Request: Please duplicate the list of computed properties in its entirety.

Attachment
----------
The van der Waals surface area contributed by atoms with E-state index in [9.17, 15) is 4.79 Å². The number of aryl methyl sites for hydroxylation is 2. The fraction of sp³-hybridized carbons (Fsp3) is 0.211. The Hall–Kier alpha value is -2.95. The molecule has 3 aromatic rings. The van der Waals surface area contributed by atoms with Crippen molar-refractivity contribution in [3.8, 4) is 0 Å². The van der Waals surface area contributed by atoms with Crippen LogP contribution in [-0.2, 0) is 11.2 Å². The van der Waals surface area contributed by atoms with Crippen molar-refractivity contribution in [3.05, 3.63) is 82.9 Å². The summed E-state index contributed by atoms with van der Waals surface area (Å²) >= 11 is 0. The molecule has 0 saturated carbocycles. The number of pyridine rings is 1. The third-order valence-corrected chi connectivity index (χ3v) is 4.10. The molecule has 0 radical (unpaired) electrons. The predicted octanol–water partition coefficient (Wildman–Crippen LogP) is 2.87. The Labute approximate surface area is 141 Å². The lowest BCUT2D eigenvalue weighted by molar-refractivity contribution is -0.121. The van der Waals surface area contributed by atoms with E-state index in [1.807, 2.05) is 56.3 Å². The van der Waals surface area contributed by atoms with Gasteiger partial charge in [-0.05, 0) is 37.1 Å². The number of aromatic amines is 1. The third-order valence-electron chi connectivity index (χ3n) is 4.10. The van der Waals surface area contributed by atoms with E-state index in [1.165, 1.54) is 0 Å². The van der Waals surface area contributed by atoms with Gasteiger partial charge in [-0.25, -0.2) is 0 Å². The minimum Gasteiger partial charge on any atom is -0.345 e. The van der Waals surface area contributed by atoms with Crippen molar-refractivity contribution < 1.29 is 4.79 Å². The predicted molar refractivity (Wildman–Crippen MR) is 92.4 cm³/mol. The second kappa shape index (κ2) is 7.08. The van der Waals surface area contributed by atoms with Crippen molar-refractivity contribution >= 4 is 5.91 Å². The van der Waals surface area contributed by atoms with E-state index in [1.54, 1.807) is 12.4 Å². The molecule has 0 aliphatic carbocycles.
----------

The van der Waals surface area contributed by atoms with E-state index in [9.17, 15) is 4.79 Å². The number of aryl methyl sites for hydroxylation is 2. The fraction of sp³-hybridized carbons (Fsp3) is 0.211. The Hall–Kier alpha value is -2.95. The molecule has 3 aromatic rings. The van der Waals surface area contributed by atoms with Crippen molar-refractivity contribution in [3.8, 4) is 0 Å². The van der Waals surface area contributed by atoms with Crippen LogP contribution in [-0.2, 0) is 11.2 Å². The van der Waals surface area contributed by atoms with Crippen molar-refractivity contribution in [3.05, 3.63) is 82.9 Å². The summed E-state index contributed by atoms with van der Waals surface area (Å²) >= 11 is 0. The molecule has 0 saturated carbocycles. The number of pyridine rings is 1. The third-order valence-corrected chi connectivity index (χ3v) is 4.10. The molecule has 0 radical (unpaired) electrons. The predicted octanol–water partition coefficient (Wildman–Crippen LogP) is 2.87. The Labute approximate surface area is 141 Å². The lowest BCUT2D eigenvalue weighted by molar-refractivity contribution is -0.121. The van der Waals surface area contributed by atoms with E-state index in [1.807, 2.05) is 56.3 Å². The van der Waals surface area contributed by atoms with Gasteiger partial charge in [-0.05, 0) is 37.1 Å². The number of aromatic amines is 1. The third-order valence-electron chi connectivity index (χ3n) is 4.10. The van der Waals surface area contributed by atoms with E-state index in [1.165, 1.54) is 0 Å². The van der Waals surface area contributed by atoms with Gasteiger partial charge in [-0.25, -0.2) is 0 Å². The minimum Gasteiger partial charge on any atom is -0.345 e. The van der Waals surface area contributed by atoms with Crippen molar-refractivity contribution < 1.29 is 4.79 Å². The predicted molar refractivity (Wildman–Crippen MR) is 92.4 cm³/mol. The second kappa shape index (κ2) is 7.08. The van der Waals surface area contributed by atoms with Crippen molar-refractivity contribution >= 4 is 5.91 Å². The van der Waals surface area contributed by atoms with E-state index in [1.54, 1.807) is 12.4 Å². The molecule has 0 aliphatic carbocycles.